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3D Printing Extends the Reach of Handicapped Child

Additive manufacturing (AM) is making life easier for people in all sorts of ways. Engineers and designers can more easily create prototypes of their designs, and AM molds have made a big impact on many businesses. Sometimes, though, 3D printing helps out in a more direct, personal manner, such is the case with Emma Lavelle’s “magic arms.”

Another example can be found in a 5-year-old boy from South Africa named  Liam who was born with Ambiotic Band Syndrome. He has no fingers on his right (dominant) hand and his parent’s aren’t wealthy enough to afford the sort of prosthetic that would make life easier for him. Then they met Richard Van.

Liam's prosthetic hand.

The smile says it all as Liam tests out the early prosthetic model that was built from metal parts. Courtesy of Coming Up Shorthanded.

Richard has some missing fingers of his own. Rather than being born with a disability, he lost the fingers during a machining accident. Since that time, Richard has been working on affordable prosthetics to assist himself and others with the same disability. The first prosthetic he designed for Liam was a simple sheet of thermal plastic held on with rubber bands that allowed Liam to hold a pencil. A more complex prosthetic would require a far more complicated design.

During his research on prosthetics, Richard came across a video by Ivan Owen, a PLC Programmer/automation technician, living in Washington. Ivan had built a mechanical hand that copied the motions of the user. Richard asked Ivan to work with him to create functional prosthetics to replace missing fingers and, regardless of the 10,000-mile separation, the two began to collaborate.

The first, more advanced design the duo created for Liam was made of metal and it worked. For the first time, he was able to pick up objects on his own. But, although the project had succeeded, Richard and Ivan concluded they could do better, so they turned to 3D printing for help.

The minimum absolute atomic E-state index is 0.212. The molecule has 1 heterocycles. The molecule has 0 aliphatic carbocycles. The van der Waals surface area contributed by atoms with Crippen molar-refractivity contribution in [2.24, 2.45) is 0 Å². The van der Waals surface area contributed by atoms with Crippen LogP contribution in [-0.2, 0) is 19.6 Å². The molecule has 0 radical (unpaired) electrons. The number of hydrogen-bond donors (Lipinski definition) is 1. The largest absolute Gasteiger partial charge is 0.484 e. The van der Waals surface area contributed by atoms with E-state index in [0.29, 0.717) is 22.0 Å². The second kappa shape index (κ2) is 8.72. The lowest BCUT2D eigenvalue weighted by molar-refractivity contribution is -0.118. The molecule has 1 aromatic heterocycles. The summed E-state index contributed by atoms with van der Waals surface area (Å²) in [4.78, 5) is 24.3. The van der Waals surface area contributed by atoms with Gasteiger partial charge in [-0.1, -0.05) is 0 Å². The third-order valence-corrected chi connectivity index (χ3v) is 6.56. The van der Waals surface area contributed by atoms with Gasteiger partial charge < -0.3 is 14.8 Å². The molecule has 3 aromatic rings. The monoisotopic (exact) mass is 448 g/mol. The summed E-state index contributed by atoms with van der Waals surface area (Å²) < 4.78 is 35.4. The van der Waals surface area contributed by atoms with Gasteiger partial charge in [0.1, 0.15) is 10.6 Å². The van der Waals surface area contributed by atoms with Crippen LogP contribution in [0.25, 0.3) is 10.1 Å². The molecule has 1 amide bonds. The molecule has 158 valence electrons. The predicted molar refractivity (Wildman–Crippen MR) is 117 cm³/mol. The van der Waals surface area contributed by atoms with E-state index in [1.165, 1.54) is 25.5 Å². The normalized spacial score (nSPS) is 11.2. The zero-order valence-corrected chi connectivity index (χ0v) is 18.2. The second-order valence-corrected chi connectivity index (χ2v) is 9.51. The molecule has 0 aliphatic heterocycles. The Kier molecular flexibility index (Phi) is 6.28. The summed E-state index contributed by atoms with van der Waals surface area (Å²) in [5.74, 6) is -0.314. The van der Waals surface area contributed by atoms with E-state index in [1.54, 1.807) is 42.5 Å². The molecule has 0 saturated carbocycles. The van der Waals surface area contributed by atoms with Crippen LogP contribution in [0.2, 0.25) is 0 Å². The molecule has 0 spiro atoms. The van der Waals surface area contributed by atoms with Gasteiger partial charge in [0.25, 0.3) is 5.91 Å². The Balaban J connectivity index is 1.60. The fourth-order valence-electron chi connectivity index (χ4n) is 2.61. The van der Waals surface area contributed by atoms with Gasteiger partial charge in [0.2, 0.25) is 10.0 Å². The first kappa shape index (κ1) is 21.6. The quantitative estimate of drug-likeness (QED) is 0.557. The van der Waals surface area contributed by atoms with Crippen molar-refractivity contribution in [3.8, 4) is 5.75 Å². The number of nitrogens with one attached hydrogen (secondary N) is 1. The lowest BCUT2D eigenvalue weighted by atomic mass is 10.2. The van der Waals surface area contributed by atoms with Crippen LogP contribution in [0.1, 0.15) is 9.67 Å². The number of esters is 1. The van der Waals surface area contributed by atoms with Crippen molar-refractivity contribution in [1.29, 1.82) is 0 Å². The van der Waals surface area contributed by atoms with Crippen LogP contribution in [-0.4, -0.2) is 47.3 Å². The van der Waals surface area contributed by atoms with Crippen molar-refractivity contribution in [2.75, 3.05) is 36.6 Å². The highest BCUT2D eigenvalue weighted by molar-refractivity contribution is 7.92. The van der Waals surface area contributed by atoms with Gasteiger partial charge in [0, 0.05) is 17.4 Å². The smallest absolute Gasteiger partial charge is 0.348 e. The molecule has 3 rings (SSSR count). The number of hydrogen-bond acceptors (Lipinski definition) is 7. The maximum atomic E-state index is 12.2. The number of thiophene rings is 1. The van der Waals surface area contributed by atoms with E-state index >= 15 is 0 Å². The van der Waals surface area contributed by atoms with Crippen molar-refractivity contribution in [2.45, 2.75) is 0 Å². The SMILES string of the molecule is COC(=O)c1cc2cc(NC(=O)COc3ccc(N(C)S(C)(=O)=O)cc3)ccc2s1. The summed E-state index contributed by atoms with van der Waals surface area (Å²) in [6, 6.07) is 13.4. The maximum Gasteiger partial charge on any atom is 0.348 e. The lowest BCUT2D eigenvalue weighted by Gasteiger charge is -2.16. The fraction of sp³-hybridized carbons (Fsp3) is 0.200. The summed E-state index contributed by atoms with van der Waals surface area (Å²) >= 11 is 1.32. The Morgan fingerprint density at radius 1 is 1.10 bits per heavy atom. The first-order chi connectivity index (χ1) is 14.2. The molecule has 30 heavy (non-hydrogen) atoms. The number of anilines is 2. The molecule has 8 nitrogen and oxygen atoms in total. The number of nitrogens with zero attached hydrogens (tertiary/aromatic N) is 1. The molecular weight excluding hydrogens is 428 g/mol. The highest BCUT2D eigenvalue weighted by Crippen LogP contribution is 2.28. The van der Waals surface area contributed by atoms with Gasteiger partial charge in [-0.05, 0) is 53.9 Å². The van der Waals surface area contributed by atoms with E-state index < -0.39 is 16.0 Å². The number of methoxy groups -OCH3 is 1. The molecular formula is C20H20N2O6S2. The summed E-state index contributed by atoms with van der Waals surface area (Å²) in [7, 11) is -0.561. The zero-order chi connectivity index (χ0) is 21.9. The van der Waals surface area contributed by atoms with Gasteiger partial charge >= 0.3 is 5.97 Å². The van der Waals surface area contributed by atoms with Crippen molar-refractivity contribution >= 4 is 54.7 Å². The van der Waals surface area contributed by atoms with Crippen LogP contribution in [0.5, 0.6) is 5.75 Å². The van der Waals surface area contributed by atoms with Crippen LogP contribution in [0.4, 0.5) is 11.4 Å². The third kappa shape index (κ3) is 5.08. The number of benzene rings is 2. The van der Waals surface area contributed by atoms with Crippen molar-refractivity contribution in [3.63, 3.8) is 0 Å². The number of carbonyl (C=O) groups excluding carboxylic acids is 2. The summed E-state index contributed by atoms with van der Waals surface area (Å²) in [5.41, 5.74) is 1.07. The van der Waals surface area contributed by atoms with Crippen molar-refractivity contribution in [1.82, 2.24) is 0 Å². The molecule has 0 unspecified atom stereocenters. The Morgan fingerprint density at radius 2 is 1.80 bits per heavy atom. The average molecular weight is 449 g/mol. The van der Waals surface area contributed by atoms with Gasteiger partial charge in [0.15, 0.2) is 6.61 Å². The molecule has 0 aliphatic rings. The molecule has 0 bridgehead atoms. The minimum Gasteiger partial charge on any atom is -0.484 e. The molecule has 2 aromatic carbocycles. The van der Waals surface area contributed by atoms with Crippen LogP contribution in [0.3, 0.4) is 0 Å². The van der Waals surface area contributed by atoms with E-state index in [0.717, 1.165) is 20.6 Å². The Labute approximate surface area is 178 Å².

They contacted MakerBot for information about the technology, and the company responded by sending them two Replicator 2s, free of charge. One was sent to Ivan and the other was shipped to Richard. Via the Internet, the two collaborated on a new design in real time and, after some final tweaks, the new prosthetic was printed out in 20 minutes.

The improved prosthetic allowed Liam to pick up and play with a ball, bringing a huge smile of joy to the child’s face. Even with that success, Richard and Ivan don’t feel their work is complete and continue to work on improvements. Even more astonishing than the idea of two people separated by a vast distance working together on this ambitious a project is the fact they are releasing their designs for free. The entire project is open source, and the files can be downloaded from Thingiverse.

Even with the good intentions of Richard and Ivan, and the generosity of MakerBot, the project is seeking additional funding. You can find out more about Richard, Ivan and Liam on the project blog, Coming Up Shorthanded.

Below you’ll find a couple videos featuring Liam and the prosthetic.

Source: Coming Up Shorthanded

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About John Newman

John Newman is a contributing editor to Desktop Engineering magazine. He covers the rapid prototyping and manufacturing beat.

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